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    • Everything always come back to the same old culprits, doesn’t it, WT? At some point, we just have to say ‘enough’ and break this endless cycle.

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      • Yeah, and politicians are just like ISIS & all their ilk as they hide behind women and children and not even address themselves apart from their neighbors.
        When an individual is being pressed for charges from a corporate entity it’s nearly impossible to ever identity who is responsible than someone else down the hall.
        How could even a sports event properly proclaim a victor when the players couldn’t be distinguished from the audience?

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  2. So far, it looks to me like Trump is using both carrot and stick when persuading companies to keep or return manufacturing plants in the U.S. Jobs for Americans is one of Trump’s priorities and I think that he’ll stay the course on that – unlike B. Hussein who cared more for illegal aliens than for American citizens. The entire business climate should improve with Trump in office and that, in turn, will help finance the other aspects of Trump’s agenda.

    And as far as Mexico goes, what have they done FOR us lately?

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    • Mexico has done zero, zilch, nada, not one blooming thing for the US. We owe them nothing and should, at the very least rethink the aid we send them until we see the kind of cooperation you’d expect from a neighbor and an ally.

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  3. Seeing the reaction from the Mexican side is quite interesting, Kathy. They have taken so much for granted for a very long time and now it’s good to see them worried.

    I am reluctant to criticize Trump when he is providing such a great demonstration of what it looks like when a POTUS actually loves his country and wants to look out for the interests of Americans; BUT, as usual I have mixed feelings about what Trump is doing, and I suspect that will be the case throughout his presidency. Of course we want jobs to stay in this country, but it’s critical to who the U.S. is at its core that it be done the right way. Employers shouldn’t be harassed and bullied into making management decisions that aren’t in the best interests of their companies, even if it just appears that way. Harassing and bullying companies is the union trademark, and you know how I feel about the unions.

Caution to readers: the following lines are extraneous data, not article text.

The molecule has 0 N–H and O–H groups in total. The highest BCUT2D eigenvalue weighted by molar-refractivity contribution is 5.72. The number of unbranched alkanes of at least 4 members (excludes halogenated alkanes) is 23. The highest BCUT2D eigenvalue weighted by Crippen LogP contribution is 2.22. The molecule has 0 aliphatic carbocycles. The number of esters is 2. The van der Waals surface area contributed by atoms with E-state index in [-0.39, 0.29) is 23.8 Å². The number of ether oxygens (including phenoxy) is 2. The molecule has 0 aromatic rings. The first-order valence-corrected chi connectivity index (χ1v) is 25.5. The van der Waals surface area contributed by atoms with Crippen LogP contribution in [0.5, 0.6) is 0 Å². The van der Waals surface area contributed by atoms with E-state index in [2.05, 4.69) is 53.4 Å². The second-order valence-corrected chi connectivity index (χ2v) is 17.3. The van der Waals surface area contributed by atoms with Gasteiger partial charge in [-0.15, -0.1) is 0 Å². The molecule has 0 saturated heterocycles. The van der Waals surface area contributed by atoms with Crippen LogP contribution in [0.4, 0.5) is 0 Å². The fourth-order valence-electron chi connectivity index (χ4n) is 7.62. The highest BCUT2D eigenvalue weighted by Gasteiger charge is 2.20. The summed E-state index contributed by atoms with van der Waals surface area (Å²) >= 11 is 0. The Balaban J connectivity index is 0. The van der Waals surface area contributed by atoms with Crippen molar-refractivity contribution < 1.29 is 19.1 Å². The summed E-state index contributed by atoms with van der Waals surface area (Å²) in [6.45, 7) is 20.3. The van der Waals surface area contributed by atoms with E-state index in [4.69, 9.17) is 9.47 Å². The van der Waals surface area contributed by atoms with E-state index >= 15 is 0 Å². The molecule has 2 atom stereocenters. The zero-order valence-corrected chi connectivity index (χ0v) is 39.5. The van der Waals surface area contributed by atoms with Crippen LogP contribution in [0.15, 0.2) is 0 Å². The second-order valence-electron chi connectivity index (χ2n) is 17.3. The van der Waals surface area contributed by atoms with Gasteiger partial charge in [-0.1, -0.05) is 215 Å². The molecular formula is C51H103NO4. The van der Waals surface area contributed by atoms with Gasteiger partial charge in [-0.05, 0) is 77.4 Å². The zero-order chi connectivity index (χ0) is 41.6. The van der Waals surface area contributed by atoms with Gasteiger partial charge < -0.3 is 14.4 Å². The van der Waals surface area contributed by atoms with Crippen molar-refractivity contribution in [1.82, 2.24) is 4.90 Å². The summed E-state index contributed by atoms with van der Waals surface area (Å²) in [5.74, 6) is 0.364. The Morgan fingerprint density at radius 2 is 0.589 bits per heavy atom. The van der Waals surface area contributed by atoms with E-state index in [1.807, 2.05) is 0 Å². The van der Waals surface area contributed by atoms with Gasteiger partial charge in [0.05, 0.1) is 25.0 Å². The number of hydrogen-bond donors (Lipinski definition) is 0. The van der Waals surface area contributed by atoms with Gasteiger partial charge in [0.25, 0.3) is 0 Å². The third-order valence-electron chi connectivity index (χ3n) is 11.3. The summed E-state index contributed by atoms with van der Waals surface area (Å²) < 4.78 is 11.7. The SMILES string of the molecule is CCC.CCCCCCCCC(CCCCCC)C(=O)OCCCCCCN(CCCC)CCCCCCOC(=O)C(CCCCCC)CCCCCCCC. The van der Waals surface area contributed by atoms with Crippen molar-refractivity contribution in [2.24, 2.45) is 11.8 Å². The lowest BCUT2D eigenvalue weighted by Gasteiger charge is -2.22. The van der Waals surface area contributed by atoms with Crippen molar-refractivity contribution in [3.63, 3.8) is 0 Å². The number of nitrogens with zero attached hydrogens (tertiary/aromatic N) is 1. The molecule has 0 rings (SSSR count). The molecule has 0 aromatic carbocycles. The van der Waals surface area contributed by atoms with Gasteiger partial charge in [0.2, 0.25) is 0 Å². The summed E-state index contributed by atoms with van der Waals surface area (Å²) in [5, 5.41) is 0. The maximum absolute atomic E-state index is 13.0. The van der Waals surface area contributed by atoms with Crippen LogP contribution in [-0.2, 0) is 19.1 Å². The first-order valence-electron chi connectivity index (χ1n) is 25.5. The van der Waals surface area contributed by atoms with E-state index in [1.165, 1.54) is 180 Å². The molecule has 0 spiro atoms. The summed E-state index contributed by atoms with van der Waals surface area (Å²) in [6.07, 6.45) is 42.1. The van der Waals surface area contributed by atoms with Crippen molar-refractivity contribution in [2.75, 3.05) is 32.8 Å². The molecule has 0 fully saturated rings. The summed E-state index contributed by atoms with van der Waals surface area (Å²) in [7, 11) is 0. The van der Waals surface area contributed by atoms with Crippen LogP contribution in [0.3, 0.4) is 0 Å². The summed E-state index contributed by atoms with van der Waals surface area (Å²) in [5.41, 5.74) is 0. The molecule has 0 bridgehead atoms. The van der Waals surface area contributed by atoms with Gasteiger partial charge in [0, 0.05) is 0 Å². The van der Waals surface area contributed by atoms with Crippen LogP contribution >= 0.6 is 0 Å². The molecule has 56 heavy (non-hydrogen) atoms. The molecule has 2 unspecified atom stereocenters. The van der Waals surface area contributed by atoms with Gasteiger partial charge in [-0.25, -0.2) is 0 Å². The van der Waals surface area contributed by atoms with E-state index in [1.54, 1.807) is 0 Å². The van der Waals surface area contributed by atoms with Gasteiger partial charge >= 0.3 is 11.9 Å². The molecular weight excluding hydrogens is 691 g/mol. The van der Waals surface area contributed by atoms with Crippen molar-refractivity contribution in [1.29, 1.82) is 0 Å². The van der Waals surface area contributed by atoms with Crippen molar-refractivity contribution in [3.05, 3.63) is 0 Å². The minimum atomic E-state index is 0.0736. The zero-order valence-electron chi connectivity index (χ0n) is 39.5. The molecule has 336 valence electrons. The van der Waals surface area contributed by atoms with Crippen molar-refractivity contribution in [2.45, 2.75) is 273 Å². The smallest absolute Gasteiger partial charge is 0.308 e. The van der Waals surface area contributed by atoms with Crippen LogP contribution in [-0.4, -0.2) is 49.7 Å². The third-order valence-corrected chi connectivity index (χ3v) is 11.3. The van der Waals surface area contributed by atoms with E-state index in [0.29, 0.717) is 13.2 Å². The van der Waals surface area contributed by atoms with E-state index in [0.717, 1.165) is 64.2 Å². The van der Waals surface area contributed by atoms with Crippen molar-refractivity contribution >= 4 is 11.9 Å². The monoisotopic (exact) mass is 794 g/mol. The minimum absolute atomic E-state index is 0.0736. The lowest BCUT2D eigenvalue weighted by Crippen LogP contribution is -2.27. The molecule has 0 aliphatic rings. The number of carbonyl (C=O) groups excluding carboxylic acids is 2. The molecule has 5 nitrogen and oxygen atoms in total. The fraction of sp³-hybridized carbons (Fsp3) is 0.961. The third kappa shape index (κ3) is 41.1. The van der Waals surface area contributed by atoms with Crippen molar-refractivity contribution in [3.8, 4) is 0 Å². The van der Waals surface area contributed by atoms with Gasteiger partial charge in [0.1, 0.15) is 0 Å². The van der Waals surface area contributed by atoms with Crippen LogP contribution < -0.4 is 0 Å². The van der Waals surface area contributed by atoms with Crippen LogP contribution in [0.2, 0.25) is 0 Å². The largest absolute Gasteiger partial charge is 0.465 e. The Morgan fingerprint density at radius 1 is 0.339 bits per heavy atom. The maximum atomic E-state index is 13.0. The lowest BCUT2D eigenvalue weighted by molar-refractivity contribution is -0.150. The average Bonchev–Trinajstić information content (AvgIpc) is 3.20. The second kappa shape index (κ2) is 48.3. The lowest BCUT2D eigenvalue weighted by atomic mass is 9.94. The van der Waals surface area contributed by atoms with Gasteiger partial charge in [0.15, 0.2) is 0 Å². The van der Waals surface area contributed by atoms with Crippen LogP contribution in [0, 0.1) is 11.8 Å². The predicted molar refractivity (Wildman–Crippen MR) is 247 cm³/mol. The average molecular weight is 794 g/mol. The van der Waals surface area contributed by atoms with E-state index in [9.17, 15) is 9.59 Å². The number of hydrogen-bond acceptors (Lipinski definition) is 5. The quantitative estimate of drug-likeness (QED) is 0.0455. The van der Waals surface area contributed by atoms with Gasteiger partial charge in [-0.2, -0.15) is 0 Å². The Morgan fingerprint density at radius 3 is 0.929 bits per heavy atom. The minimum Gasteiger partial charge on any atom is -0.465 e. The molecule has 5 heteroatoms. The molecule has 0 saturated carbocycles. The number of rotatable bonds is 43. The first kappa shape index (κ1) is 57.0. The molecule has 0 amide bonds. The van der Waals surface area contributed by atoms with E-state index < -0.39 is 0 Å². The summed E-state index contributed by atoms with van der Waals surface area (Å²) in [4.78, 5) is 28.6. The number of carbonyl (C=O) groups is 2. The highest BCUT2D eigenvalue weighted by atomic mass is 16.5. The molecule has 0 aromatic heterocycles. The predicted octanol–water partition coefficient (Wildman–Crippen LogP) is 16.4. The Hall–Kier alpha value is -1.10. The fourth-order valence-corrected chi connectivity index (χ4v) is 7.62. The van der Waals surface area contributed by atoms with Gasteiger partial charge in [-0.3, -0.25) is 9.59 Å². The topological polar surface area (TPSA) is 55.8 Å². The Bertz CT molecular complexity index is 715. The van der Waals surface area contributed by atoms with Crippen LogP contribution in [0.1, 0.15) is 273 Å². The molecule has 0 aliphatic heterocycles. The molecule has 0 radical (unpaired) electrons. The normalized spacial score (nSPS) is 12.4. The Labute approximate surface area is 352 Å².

Having said that, I believe I heard/read that Ford’s change of heart was actually a consequence of anticipating that Trump will follow through on promises to reduce corporate taxes, cut regulations and improve trade policies. If that’s the case and Ford is making decisions that truly are in the company’s best interests, that’s great; but both Ford and Trump should make it clear that that’s what happened lest people get used to the idea of cheering on a president who singles out companies and uses the power of his office to micro-manage them. That’s a dangerous precedent we should be wary of.

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    • I also have mixed feelings about Trump’s methods and I have a feeling we’re going to be on egg shells for a long time and the media gets credit for at least part of that.

      Early on he said there would be tax breaks and incentives, as well as tariffs, to encourage manufacturers to stay in the US, but of course we’re hearing about the tariffs and nothing of the incentives, if there truly are any. Is he a man of his word or that union bully? Time will tell, but for now, Mexico is all twitchy, and that makes for another interesting side show.

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  4. I agree Kathy. We give Mexico so much it’s unbelievable. Something to the tune of millions each year enough to make every citizen of Mexico rich sends their poor to us and they’re crying? Screw them

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    • Bescher, you’re right – screw ’em. One source said that in 2010 we gave them in excess of $750 million, followed by $417 million in 2012 and $560 million in 2013, so yeah, half the people in Mexico should be sitting pretty. Apparently most all that money stays with the upper echelon in government.

      Do we oversee how they spend our money? Of course not. Instead we build manufacturing facilities there and employee thousands, while thousands more come through our revolving door of a border.